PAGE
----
Historic Moment in Raumati Four Square Store As Listener Returns

Shirish Patel hands over to the Editor
the first copy
of the Listener for six months

Shirish Patel (right) of the Raumati Village Four Square hands over the historic first edition of the new Listener to Editor Alan Tristram.

The small ceremony this afternoon came six months after NZ’s premier current affairs weekly was abruptly closed down by its German owners.

Bauer announced early in April it was shutting its New Zealand business, including NZ Women’s WeeklyNextNorth & SouthMetro and The Listener.

A saviour appears

Then, in July, it was announced the NZ Listener and NZ Woman’s Weekly would resume publication soon, with Bauer Media’s titles officially sold to an Australian investment company, Mercury Capital.No caption

Photo: RNZ

The Sydney-based company took ownership of magazine titles Woman’s Day, New Zealand Woman’s Weekly, and The Australian Women’s Weekly NZ, Your Home & Garden, the NZ Listener and Air New Zealand’s magazine Kia Ora.

Mercury Capital then sold North and South and Metro to independent publishers, which will resume publication “as soon as possible”.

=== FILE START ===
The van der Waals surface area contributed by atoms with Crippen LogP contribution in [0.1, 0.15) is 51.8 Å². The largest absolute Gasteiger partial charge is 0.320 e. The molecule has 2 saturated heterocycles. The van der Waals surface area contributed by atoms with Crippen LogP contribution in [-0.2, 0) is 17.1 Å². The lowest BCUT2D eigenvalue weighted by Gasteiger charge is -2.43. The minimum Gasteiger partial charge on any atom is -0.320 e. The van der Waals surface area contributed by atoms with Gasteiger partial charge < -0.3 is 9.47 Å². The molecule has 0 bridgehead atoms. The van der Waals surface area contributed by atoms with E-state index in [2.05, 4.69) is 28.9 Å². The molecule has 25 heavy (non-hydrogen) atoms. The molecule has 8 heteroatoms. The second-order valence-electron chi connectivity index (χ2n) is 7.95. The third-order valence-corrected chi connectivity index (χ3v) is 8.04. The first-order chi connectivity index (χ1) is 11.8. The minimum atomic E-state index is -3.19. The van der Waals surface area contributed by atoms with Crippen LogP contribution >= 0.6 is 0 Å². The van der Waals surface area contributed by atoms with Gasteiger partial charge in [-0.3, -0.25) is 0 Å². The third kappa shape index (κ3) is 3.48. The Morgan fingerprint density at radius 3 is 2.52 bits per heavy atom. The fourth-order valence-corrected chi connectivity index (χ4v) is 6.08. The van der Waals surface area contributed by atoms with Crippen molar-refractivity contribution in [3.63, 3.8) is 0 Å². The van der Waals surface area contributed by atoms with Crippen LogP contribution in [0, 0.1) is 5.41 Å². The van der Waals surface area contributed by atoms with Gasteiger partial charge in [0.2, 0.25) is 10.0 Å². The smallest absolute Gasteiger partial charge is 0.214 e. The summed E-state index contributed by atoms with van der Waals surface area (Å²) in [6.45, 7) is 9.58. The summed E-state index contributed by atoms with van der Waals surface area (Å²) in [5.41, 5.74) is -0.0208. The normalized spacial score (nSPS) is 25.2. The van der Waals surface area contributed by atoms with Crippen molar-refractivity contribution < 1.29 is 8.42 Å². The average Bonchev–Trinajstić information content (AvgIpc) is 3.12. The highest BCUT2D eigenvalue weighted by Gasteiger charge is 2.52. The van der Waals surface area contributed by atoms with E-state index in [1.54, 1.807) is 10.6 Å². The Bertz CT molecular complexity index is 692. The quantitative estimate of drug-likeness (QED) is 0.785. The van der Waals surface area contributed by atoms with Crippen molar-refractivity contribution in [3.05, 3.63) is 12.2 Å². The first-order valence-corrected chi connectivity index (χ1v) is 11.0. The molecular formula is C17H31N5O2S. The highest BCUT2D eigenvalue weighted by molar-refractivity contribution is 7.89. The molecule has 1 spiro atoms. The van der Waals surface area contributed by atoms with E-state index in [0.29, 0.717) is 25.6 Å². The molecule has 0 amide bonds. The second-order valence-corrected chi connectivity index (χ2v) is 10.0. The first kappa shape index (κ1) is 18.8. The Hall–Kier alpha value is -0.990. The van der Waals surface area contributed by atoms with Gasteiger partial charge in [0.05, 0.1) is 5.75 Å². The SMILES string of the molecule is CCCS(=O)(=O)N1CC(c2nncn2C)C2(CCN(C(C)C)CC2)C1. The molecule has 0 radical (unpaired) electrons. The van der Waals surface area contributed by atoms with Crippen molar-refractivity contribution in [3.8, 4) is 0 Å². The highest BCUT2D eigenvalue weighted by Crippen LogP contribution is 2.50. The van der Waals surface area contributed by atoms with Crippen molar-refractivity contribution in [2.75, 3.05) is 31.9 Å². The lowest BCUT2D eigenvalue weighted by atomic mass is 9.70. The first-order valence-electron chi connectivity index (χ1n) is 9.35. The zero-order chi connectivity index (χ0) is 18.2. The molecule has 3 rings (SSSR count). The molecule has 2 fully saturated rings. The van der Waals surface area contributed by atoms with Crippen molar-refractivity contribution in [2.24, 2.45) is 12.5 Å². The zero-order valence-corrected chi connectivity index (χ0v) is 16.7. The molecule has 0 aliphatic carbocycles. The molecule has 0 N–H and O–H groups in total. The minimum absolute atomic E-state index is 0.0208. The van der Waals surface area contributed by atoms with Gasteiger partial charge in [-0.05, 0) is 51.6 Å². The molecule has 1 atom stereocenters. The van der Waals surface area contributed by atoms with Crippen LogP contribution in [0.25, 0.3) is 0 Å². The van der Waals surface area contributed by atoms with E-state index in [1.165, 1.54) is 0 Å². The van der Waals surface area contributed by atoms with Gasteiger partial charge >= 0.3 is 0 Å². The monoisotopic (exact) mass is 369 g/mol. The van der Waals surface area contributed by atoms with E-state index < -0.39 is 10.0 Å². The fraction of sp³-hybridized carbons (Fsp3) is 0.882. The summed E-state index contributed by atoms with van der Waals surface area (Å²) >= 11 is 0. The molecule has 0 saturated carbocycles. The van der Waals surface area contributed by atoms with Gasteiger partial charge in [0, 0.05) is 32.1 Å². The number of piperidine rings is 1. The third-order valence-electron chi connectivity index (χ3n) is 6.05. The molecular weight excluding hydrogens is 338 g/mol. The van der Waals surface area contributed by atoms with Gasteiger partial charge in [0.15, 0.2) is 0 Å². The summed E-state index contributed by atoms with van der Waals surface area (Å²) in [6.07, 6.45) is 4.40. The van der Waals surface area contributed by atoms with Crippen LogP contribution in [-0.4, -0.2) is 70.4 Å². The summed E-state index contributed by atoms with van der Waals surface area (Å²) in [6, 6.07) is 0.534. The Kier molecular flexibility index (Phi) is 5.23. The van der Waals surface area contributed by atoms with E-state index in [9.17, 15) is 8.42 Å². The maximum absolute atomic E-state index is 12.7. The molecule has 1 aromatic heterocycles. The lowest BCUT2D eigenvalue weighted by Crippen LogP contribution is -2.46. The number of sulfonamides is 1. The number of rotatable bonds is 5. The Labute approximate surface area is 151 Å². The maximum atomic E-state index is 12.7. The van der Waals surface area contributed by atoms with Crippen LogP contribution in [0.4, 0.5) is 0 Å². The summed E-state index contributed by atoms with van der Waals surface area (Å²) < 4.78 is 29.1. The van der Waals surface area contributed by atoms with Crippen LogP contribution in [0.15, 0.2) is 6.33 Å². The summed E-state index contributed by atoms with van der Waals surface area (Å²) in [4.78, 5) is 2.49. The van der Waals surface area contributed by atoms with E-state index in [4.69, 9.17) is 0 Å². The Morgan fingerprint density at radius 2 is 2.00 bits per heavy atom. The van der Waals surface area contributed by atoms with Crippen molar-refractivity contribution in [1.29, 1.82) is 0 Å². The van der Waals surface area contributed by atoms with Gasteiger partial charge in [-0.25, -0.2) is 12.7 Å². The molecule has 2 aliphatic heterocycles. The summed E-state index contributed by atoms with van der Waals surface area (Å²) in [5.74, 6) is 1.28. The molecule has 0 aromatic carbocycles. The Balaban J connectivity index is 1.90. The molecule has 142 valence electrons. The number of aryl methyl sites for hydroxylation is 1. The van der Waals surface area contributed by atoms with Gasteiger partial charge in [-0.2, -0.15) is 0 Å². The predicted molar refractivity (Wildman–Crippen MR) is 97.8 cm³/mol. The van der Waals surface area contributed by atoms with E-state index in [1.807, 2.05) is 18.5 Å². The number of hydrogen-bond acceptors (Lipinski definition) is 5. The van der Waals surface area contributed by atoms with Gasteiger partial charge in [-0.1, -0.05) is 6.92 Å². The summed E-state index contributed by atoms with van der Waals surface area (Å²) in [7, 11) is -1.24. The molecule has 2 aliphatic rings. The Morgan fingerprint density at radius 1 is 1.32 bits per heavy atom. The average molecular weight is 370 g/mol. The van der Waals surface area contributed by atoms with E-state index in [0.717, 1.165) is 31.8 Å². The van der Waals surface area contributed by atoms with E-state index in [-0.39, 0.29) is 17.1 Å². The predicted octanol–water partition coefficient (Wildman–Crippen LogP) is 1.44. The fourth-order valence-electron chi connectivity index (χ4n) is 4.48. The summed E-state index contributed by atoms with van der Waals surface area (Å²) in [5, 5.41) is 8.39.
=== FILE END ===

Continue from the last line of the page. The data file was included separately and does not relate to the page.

The history of a famous publication

The Listener was launched in June 1939, just a couple of months before World War II began.

Its first editors, Oliver Duff and Monty Holcroft, took the brief they had to produce a radio guide and snuck in a range of cultural and current affairs content so that over the years The Listener became a cultural icon.

It used to be described as the best selling magazine in the world per capita, outside of Pravda.

So Shirish takes a place in publishing history

The Editor says he’s been pestering the Patels for months to make sure he got hold of the very first copy of the new Listener.

Well, he did.

And Shirish’s reaction: “Make sure you get Jacinda’s picture in the photo.”

Well, we did, didn’t we?

Sorry about Judith, Shirish. You can’t have everything in this life.

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